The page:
Monday, June 8, 2009

Absolutely True Diary of a Part-Time Indian and Eagle Blue

From 2001 through the present I've spent some time in native communities - researching books, working with school kids, interviewing elders and people who are advocates of native language and culture. This certainly hasn't been a full time occupation, but it's been enough time to change my outlook on a few things, and to inform some of my writing. I've become a better listener. I also blow off some stuff after taking time to think about it. Hmmm.

This week I read the Absolutely True Diary of a Part-Time Indian by Sherman Alexie. I'd heard it was good and it won the National Book Award, after all. But award winners aren't always my first choice in reading. But this was a good decision. I really loved the book. It rang true and although sometimes the character seemed as stylized as the cartoons in the book, I loved the experience of reading it, and of stepping into someone else's world through this funny/sad/crazy novel.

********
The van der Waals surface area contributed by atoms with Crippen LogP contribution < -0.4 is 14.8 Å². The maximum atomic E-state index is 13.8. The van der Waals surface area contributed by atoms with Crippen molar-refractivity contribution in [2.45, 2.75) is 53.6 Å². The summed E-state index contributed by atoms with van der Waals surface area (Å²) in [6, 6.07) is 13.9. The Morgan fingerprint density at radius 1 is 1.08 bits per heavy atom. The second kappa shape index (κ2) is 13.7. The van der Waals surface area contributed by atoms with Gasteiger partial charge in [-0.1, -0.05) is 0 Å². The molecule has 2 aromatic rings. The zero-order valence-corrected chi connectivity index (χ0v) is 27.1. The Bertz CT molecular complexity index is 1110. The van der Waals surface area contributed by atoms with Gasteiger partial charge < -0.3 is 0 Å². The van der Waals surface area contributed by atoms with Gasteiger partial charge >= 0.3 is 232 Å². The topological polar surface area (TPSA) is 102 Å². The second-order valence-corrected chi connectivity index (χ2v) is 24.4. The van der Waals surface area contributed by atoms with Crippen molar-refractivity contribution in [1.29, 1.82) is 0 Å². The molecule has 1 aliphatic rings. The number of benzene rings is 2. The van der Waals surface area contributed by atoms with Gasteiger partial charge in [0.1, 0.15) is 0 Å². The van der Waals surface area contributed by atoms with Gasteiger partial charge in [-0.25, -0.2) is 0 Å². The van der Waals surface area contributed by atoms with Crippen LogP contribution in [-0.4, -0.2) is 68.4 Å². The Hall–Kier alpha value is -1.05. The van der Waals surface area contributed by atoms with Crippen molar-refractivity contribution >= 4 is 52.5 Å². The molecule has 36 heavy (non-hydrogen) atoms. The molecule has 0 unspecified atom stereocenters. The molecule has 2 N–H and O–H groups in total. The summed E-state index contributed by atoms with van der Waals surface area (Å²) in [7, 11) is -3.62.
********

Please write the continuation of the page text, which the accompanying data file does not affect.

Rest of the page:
Rewind to a couple of years ago when I got an Amazon message telling me I should order Eagle Blue. It is a non-fiction documentation of the Ft. Yukon Alaska High School basketball team's try to win the State Championship. I knew how committed some of the Indian kids I've met are to basketball, so I ordered it. I have to say, I didn't finish the book and I can't find it now. I think I gave it to someone - but not before I'd read a few chapters while I was traveling and not before my husband, who doesn't read much, read it. If you like sports and if you want another portrait of life in a native community, pick this one up too. It's by Michael D'Orsy, 2006. I wish I could find it to finish. Never expect to finish a book while you are traveling - at least if you are me.

1 comment:

Troy-Michelle Reinhardt said...

Okay- so where do I comment about reading Bull Rider aloud to my class? :-)
My students couldn't wait until read aloud time each day. We had fabulous book talks, the students were able to make text to world and text to self connections and the majority of my students had their parents buy them the book.